“If [your cabinets] are stained and have a thick layer of polyurethane, you should sand that off,” says Ricky Hernandez Kolody, sales director with Perco Painting in Allen, Texas, as seen on Thumbtack. If sanding in the kitchen is your only option, make sure to close the register for your HVAC unit as well as the return unit before getting started, MacFarlane says—otherwise you may find dust covering your entire house.
MacFarlane says he’s “old school” in recommending always using a primer on cabinets before painting. It adds another step to the process, but it does a great job of sealing the cabinets and preparing them to receive the final paint, he says. Start inside at the back of the cabinet frame and work your way out. Cover all surfaces and edges inside the cabinet at the same time and be very careful not to overpaint them or put too much paint on your brush.
A good rule of thumb is to never dip your brush more than a half inch into the paint, MacFarlane says. He advises using a brush called a sash tool, or an angled brush. Brush strokes are very important when painting cabinets: You should drag your brush a minimum of 12 inches at a time in one smooth, long line, rather than going back and forth, to ensure a smooth finish. Your local hardware store will be able to recommend a good primer, but Hernandez Kolody says his favorite is the Extreme Bond Primer from Sherwin-Williams.
First, choose the right paint finish: a durable semi-gloss or gloss is best for kitchen cabinets because a sheen makes the paint harder, and therefore more resistant to nicks and chips, Hernandez Kolody says. Again, it’s important in this step to not put too much paint on your brush. If you do and the paint drips, it will be hard to correct if you don’t see it right away (you may even need to sand it again after letting it dry). To protect yourself from paint fumes, wear a mask that covers your mouth and face. After you apply the first coat, wait at least eight hours—or preferably overnight—before applying a second coat, MacFarlane suggests.
“It might be dry to the touch, but still not completely cured against the surface,” he says. It’s pretty much a guarantee you’ll need to apply a second and perhaps even a third coat, as you’ll likely see fine streaks with a single coat. (You’re probably beginning to realize by now that painting kitchen cabinets isn’t the weekend project you hoped for.)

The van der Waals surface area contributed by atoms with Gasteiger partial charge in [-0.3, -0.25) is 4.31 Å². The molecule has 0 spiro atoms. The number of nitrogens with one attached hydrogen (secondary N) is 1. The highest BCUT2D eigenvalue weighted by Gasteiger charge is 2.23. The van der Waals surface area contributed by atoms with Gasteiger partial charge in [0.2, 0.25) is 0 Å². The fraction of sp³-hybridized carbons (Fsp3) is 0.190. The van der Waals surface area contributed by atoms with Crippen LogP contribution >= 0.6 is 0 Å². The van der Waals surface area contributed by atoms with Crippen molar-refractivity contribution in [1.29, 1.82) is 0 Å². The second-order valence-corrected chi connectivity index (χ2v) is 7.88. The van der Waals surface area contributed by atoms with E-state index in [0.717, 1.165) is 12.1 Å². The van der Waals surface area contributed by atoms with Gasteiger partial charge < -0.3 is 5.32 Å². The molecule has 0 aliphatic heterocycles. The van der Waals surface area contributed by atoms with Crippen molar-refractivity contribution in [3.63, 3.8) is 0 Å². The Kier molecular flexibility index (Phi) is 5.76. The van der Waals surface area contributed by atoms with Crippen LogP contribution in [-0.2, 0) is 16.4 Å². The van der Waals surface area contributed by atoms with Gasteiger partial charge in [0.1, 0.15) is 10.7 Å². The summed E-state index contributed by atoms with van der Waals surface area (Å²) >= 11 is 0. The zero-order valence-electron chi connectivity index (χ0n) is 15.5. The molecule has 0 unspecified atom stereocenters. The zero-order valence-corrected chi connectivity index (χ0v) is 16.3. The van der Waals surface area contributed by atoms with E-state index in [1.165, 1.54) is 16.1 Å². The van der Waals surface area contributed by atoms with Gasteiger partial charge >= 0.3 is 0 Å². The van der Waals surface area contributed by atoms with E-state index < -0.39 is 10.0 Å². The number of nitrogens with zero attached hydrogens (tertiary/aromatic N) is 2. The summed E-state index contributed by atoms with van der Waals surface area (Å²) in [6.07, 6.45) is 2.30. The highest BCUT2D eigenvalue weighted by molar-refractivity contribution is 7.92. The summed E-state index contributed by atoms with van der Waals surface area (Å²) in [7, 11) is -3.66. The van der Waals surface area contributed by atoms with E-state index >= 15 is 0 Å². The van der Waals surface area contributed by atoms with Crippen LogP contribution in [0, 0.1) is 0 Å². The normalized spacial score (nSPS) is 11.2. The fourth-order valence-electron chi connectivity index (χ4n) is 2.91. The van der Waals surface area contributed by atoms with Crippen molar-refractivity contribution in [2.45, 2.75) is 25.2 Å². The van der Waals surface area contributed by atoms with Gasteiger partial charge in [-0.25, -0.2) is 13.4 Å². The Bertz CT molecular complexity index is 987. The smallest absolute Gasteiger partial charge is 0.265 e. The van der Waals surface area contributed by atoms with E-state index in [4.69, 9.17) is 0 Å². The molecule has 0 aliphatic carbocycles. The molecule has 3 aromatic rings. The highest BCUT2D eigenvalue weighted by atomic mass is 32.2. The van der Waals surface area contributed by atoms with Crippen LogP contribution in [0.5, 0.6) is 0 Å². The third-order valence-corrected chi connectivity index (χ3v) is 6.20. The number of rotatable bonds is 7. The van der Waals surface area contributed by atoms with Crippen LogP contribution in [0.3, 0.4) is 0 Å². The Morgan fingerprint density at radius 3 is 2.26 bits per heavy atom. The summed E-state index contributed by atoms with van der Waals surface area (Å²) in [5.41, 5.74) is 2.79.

Let the final coat dry at least eight hours (or overnight) before putting the cabinets back together. A good way to check if they’re ready: Put the first drawer in and push it closed, then open again. If it makes a “tick” sound, that means the paint is sticking and you haven’t waited long enough, MacFarlane says. Once you’re sure you’ve waited long enough and you’re putting everything back in its place, you’ll be thankful for the preparation you did in labeling each cabinet and drawer.
Feeling well-educated on how to paint your kitchen cabinets? You should: You’ve got this.
How much does it cost to paint kitchen cabinets?
The answer is that it can be pretty affordable—$100 or less, the pros say, when you paint yourself. A gallon of paint covers about 400 square feet, according to MacFarlane, which goes a long way when painting cabinets, and the only additional tools you need are a few simple brushes or rollers. The one thing to remember is that, if you’re looking for speed, you may want to consider hiring a pro for this job. Professional painters make short work out of painting kitchen cabinets because they do it all the time, but beginners will need to take their time to get the desired results.